PHOTO: Voice of America

Pope Francis’s embrace of the Rohingya during a trip to Bangladesh has sparked some angry comment on social media in Myanmar, where just days earlier he chose not to publicly air their plight.

On Friday the head of the Catholic church met a group of refugees from Myanmar’s stateless Muslim minority in the Bangladeshi capital Dhaka.

He referred to them as “Rohingya”, a term unacceptable to many in Myanmar where they are reviled as “Bengali” illegal immigrants rather than as a distinct ethnic group.

During his public addresses on the previous leg of his trip in mainly Buddhist Myanmar, Francis never referred to the group by name or directly alluded to the crisis in Rakhine state, from where over 620,000 Rohingya have fled over the Myanmar-Bangladesh since August.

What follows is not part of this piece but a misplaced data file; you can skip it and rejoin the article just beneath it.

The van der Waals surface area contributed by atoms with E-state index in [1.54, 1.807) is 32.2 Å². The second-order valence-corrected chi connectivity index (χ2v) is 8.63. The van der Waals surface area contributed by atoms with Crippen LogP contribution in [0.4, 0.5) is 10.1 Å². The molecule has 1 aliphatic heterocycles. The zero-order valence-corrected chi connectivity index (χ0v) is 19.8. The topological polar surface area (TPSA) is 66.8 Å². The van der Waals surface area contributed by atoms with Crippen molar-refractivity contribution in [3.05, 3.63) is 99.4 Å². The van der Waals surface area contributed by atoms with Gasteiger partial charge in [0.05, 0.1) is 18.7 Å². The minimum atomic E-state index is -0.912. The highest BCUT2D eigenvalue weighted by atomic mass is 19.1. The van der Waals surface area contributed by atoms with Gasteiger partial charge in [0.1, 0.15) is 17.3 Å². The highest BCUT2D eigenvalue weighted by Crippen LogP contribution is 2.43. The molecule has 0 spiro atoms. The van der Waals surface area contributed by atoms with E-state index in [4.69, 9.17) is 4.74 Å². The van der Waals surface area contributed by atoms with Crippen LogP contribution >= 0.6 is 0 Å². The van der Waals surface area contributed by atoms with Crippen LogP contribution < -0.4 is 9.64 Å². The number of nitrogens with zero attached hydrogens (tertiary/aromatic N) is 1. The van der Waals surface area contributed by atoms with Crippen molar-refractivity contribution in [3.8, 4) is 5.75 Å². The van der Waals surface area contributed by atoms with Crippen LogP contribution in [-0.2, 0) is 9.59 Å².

PHOTO: Voice of America

His caution initially won applause from Myanmar’s tiny Catholic minority, who feared a nationalist blowback, as well as from Buddhist hardliners who are on the defensive after a global outcry about the treatment of the group.

A deadly attack by Rohingya militants on police posts in late August sparked a ferocious crackdown in Rakhine State by the Myanmar military, which the US and UN describe as ‘ethnic cleansing’.

Meanwhile, on the other side of Myanmar, on the Thai-Myanmar border, as foreign investment enhances development in Myanmar, refugees and IDPs on the border areas are facing the harsh reality of diminished aid from international donors groups.

On the Thai-Myanmar border, refugees in the camp talk about the difficulties of surviving there, and the reality of going home for the long-term refugees. Steve Sandford reports from Voice of America HERE.

STORY: The Nation and VOA

- Phuket Gazette & The Nation